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Improved facilities for off-road recreational drivers at Adamsfield

19/02/2015

A new day use shelter providing improved facilities for off-road recreational drivers has been completed at Adamsfield in the Adamsfield Conservation Area, part of the Tasmanian Wilderness World Heritage Area.More

Mystery of Risso's dolphin strandings continues

11/02/2015

The mystery of multiple strandings of Risso's dolphins on Australia's eastern seaboard continues with another Risso's dolphin being found dead at a remote part of Reidle Bay on Maria Island.More

Volunteer caretakers lend a welcome hand

06/02/2015

Volunteer caretakers at Cape Bruny, the Bruny Island Quarantine Station, Cockle Creek and Melaleuca have all reported bumper visitor numbers during the peak holiday period.More

Forty-Spotted Pardalote, Pardalotus quadragintus

40-spotted pardalote

Forty-spotted pardalote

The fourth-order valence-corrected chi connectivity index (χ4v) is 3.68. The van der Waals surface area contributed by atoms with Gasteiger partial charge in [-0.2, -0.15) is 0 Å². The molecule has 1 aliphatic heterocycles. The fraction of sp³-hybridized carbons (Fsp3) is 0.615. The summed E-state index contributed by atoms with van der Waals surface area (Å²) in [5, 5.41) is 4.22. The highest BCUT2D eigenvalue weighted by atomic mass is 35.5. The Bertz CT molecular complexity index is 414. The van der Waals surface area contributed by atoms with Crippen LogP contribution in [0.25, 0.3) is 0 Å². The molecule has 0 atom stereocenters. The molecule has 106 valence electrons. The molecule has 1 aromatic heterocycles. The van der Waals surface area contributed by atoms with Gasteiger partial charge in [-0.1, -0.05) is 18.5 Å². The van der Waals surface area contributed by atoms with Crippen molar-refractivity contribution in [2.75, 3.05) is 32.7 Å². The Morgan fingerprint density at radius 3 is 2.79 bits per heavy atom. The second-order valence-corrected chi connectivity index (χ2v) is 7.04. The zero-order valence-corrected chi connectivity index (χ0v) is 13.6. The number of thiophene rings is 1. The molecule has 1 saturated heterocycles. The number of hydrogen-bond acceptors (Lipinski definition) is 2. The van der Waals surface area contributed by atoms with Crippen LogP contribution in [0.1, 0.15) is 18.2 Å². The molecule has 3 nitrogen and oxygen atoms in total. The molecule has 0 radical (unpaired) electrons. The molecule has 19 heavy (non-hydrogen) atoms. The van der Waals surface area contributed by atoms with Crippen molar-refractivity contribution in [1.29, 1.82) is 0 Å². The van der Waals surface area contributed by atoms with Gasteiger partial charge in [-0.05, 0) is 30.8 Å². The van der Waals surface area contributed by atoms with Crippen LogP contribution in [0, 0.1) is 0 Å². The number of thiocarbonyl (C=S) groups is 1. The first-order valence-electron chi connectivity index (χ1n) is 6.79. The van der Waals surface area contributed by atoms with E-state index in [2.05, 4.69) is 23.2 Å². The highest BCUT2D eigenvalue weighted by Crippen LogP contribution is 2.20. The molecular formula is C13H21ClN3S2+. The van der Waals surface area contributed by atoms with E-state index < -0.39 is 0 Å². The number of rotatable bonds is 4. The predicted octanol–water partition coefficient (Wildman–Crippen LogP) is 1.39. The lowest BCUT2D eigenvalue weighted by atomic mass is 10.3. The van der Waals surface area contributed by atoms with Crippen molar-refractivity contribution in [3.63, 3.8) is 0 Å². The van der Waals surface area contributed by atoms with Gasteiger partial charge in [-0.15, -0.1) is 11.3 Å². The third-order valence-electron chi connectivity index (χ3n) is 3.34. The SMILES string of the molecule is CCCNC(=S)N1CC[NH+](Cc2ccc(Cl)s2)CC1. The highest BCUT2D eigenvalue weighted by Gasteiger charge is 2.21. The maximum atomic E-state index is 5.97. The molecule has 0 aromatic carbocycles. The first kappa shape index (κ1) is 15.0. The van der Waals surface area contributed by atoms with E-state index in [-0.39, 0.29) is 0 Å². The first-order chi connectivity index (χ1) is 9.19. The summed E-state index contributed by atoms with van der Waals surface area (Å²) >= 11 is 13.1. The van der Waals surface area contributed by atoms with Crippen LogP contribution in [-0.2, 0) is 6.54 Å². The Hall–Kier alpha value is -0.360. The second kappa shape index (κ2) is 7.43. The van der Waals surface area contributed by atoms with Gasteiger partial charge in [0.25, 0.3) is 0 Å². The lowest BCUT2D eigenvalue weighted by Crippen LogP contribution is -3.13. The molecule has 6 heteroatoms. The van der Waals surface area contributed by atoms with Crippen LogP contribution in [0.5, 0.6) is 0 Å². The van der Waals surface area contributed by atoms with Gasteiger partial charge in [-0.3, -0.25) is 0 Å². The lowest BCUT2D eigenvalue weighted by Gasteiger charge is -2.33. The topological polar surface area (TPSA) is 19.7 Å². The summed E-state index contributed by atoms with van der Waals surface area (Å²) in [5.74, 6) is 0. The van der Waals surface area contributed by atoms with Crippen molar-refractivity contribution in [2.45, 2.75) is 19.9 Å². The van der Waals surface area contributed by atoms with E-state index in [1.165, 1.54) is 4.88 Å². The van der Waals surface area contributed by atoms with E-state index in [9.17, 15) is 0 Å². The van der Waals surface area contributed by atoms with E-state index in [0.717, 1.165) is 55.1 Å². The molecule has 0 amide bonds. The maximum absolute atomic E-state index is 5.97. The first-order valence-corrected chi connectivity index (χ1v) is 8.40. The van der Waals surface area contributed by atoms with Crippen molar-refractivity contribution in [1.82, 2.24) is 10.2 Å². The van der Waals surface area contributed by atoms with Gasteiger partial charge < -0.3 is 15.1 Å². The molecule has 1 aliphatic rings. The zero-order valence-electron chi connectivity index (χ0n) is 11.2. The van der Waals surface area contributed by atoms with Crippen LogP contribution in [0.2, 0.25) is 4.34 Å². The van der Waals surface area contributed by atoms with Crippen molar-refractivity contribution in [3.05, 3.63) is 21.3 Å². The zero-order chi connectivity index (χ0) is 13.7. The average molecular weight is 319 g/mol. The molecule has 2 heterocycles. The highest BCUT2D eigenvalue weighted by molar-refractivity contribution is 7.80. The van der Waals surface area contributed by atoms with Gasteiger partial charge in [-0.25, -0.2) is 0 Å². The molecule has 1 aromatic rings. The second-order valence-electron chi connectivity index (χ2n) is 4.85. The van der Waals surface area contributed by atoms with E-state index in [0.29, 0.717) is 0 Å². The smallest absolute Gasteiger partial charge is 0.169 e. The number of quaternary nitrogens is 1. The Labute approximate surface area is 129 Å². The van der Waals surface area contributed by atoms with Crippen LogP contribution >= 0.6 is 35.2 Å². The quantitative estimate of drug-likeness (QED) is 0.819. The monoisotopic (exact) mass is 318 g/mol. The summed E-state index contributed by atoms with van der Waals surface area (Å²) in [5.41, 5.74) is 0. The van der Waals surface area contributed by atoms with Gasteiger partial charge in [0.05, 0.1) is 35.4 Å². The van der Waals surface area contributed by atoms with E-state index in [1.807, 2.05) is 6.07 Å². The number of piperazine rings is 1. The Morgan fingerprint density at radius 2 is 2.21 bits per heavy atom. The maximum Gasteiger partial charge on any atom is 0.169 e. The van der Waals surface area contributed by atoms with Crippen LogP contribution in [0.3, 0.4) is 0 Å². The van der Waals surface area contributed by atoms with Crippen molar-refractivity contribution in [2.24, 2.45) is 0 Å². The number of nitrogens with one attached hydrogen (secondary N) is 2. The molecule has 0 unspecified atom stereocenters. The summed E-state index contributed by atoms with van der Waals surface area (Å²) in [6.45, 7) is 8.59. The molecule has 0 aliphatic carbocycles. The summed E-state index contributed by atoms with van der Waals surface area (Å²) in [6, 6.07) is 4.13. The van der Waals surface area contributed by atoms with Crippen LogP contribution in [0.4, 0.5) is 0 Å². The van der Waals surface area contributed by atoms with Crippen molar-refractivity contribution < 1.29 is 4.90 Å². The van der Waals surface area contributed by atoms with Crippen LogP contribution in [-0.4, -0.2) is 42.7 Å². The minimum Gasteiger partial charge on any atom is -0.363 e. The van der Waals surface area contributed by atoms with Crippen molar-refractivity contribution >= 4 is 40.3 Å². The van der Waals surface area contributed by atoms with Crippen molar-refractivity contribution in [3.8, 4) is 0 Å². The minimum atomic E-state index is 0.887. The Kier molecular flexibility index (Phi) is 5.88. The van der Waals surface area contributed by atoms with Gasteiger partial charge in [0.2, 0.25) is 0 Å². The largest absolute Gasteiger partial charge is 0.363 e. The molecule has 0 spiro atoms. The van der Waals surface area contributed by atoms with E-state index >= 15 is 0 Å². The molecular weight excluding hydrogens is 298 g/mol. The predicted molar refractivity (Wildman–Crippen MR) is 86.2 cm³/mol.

(Photo by Dave Watts)

Description

One of the smallest birds in Australia, the endemic Forty-spotted Pardalote is threatened with extinction. For full details of its plight, see our threatened species pages.

The Forty-spotted Pardalote belongs to a group known as 'diamond birds' because of their tiny, jewel-like appearance. Measuring about 90 - 100 mm, the body is light olive green with pale yellow around the eye and on the rump. The wings are black with distinctive white dots. Unlike its close relative, the spotted pardalote, there are no head markings.

Habitat

Forty-spotted Pardalotes live in dry eucalypt forests and woodlands only where white gum (Eucalyptus viminalis) occurs.

The species can sometimes be seen at Maria Island National Park, the Labillardiere Peninsula in South Bruny National Park and the Peter Murrell Reserve near Kingston.

Diet

They feed on a variety of insects, and also lerps (a protective insect coating) and manna, a sugary secretion produced by the tree in response to insect attack. The birds are called 'foliage gleaners' because of the way they pick the insects from the leaves and branches.

Breeding

The nest is  built of fine bark and usually placed in the hollow of a mature tree. Four white, lustrous eggs are laid.

Call

The call is a low pitched 'where... where... where... where'.

Distribution Map courtesy Natural Values Atlas, data from theLIST
© 2010 State of Tasmania

Distribution

The rare and threatened Forty-spotted Pardalote is found in suitable habitat in a few, scattered eastern and southern localities, including Maria Island, Bruny Island, Tinderbox and Flinders Island.